“The more Birmingham embraced our platform, the more we had momentum to establish ourselves as a business,” Turner said, noting that eventually they realized there was demand for a permanent location.

When they started searching for a storefront, they found the walkable, family-friendly community they were looking for in Edgewood. 

“It seemed to have healthy enthusiasm,” Turner said. “People are always running and biking in Homewood. We want it to be a place to hang out, eat something healthy and enjoy the atmosphere.”

Their juices are made by cold-pressing, a process that yields a high amount of nutrition and lasts for four days. Juices also act as an energy booster and supplement made with food, no sugar or preservatives included.

Turner recommends using the juices as a snack between meals, perfect for when you are on the go but want something refreshing. 

“If you are going to spend $4-5 on a juice, you might as well put something in you that uses real food,” she said. “All the benefits you get from eating [fruits and vegetables], you get from juicing them.”

Turner thinks Sunrise tastes like orange juice with its combination of carrot, apple, lemon and ginger, and the Cashew Milk, which crushes raw cashews in a Vitamix blender, tastes like a cinnamon roll in a bottle with its combination of honey, cinnamon and vanilla. Turner’s 2-year-old daughter, Frances, likes the Beet-Nik (beet, carrot, celery, apple and spinach), Spring (kale, cucumber, mint, apple and orange) and Quench (romaine, mint, apple, celery, pineapple and parsley) flavors.

“I have been an athlete most of my life and have seen a lot of trends and people looking for something quick and easy,” Turner said. “Juice is powerful, but it’s part of eating well as a more holistic mission and vision as opposed to a quick fix.”

The juices are priced at $6.99 for 16 ounces, which is two filling servings. It might seem like a steep price, but Turner said it’s the cheapest cold-pressed juice you’ll find. Plus, she notes, it’s made from locally farmed produce, hand juiced, and locally bottled and labeled.

In addition to juices, the new Edgewood juice bar serves up smoothies made with whole foods such as dates, bananas, spinach and peanut butter, as well as smoothie bowls, a concept out of California that blends half of the smoothie ingredients and tops it with ingredients such as berries and granola.

In the near future, they hope to open a “garden bar,” mixing a line of organic spirits, Art in the Age, which come in varieties such as Root, Snap, Rhubarb and Sage, with elixirs made with ingredients similar to the juices.

Turner has worked with Nivada Spurlock at Homewood City Schools to hold juice tastings for teachers in every school as well as offer discounts for their employees. Around Homewood, she is also in partnerships with Salon U, Homewood Friends and Family Chiropractic, Vitalogy and Wheelhouse Salon.

At tastings, Turner said most people are pleasantly surprised and go on to try more flavors.


And it’s better than a multivitamin, too, she said. 

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Art in the Age Spirits helps Lithe Method Celebrate Their 10th Anniversary, with Cold-Pressed Juice Cocktails

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Philly’s beloved cardio-cheer-sculpting studio, Lithe Method, turns 10 next week and to celebrate, they’re hosting a party with some pretty sweet perks. Here’s the deal: a $20 dollar donation to the Eagles Youth Partnership (made in-studio), gets you an hourlong Lithe class, cocktails made with the oh-so-delicious Art in the Age Snap spirit, some of Lithe’s cold-pressed juice, live music, and a tank top courtesy of Duke & Winston. And, if all of that isn’t enough to woo you, you’ll also get a discount code to put toward your next Lithe purchase. Considering a drop-in Lithe class alone usually costs 22 bucks, I’d say that’s a pretty sweet deal.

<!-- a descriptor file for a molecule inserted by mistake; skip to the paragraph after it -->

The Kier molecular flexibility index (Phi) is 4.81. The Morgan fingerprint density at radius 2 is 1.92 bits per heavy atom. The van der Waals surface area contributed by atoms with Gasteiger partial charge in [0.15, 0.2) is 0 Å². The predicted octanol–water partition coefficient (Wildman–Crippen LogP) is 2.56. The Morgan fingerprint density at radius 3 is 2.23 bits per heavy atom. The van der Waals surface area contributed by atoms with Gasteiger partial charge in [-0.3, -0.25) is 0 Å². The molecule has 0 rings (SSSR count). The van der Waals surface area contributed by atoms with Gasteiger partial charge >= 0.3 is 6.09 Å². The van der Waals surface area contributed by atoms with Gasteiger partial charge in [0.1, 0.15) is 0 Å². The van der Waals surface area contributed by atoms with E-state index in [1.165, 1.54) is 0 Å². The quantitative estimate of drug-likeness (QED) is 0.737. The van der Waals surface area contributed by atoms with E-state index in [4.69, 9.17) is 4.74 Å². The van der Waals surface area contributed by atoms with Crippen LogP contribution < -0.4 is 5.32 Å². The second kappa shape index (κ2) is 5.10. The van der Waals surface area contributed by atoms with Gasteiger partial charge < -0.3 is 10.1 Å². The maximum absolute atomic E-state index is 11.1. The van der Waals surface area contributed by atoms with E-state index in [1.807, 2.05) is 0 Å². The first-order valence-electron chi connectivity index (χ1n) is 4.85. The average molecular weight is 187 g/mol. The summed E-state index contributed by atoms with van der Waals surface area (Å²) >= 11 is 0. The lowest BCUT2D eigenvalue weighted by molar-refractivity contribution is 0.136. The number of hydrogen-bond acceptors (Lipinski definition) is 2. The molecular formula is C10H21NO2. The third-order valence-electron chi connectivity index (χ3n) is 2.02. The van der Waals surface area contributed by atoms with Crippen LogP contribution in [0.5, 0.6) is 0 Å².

The party will kick off at the Rittenhouse studio at 10 a.m. on Saturday, November 8th, and will go until 2 p.m. To join in on the shindig, just sign up for one of the November 8th "Lithe Tour" classes in their Mindbody store here.

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The UD Review: "Serra's Boon" Sangria, with Art in the Age RHUBARB -- a Highlight of Brunch at Del Pez

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Before this Sunday, I had somehow never been to brunch on Main Street.

This is especially disgraceful considering I’m certainly no stranger to frequenting local eateries—especially those of the breakfast variety. I have Newark Deli & Bagels on speed-dial, and there is a chair at Brew HaHa! that is all but engraved with my initials.

The venue for my very first brunch was a no-brainer: Del Pez. The tantalizing aromas, vibrant teal and orange décor and mess of cozy twinkle lights have been tempting me all semester long.

The menu proved equally intriguing. I ordered a $7 glass of sangria called “Serra’s Boon”—an exquisitely refreshing combination of Riesling, Sauvignon Blanc, kiwi, mango, roasted pineapples and Art in the Age Rhubarb.

This drink is just one on a long list of fascinating cocktails that belong on display in some sort of culinary art museum. Each is infused with such unexpectedly elegant combinations of fruits, vegetables and flavorings (spinach, kale, raisins and grilled sweet corn, to single out a few) and has placed within me a sudden unshakable desire to bartend.

I also can’t articulate how impeccably my sangria complemented the free appetizer-esque servings of popcorn kernel-like niblets. (I believe our waitress called them “Peruvian corn nuts.”) Toasted and tossed in a mouthwatering blend of sweet and salty seasonings, they’re served in the cutest little cappuccino cups and happily replenished at request to ensure maximum pre- and post-meal munching. I’d like a lifetime supply, please and thank you!

Craving something substantial, I went for the steak and eggs—two eggs, citrus-marinated flank steak and fingerling hash (normally $11, but only $5.50!—hooray for half-priced brunch!). Upon ordering, I remembered that being forced to choose between scrambled and sunny-side-up eggs almost always spirals into a full-fledged eggs-istential crisis. Flustered, I switched to scrambled, regretting my choice as soon as I’d uttered it.

But when my plate arrived, accompanied by two warm tortillas that had not been on the menu description, I was grateful for the aforementioned switch—scrambled eggs turned out to be considerably more conducive to successful sandwich building. The steak was wonderfully seasoned (though next time, I’ll be sure to get “medium-rare” rather than “medium”). The potatoes, cooked to tender perfection, were properly portioned, too. I wasn’t left aimlessly stabbing at an unwanted heap of hash browns.


I will be back for sure!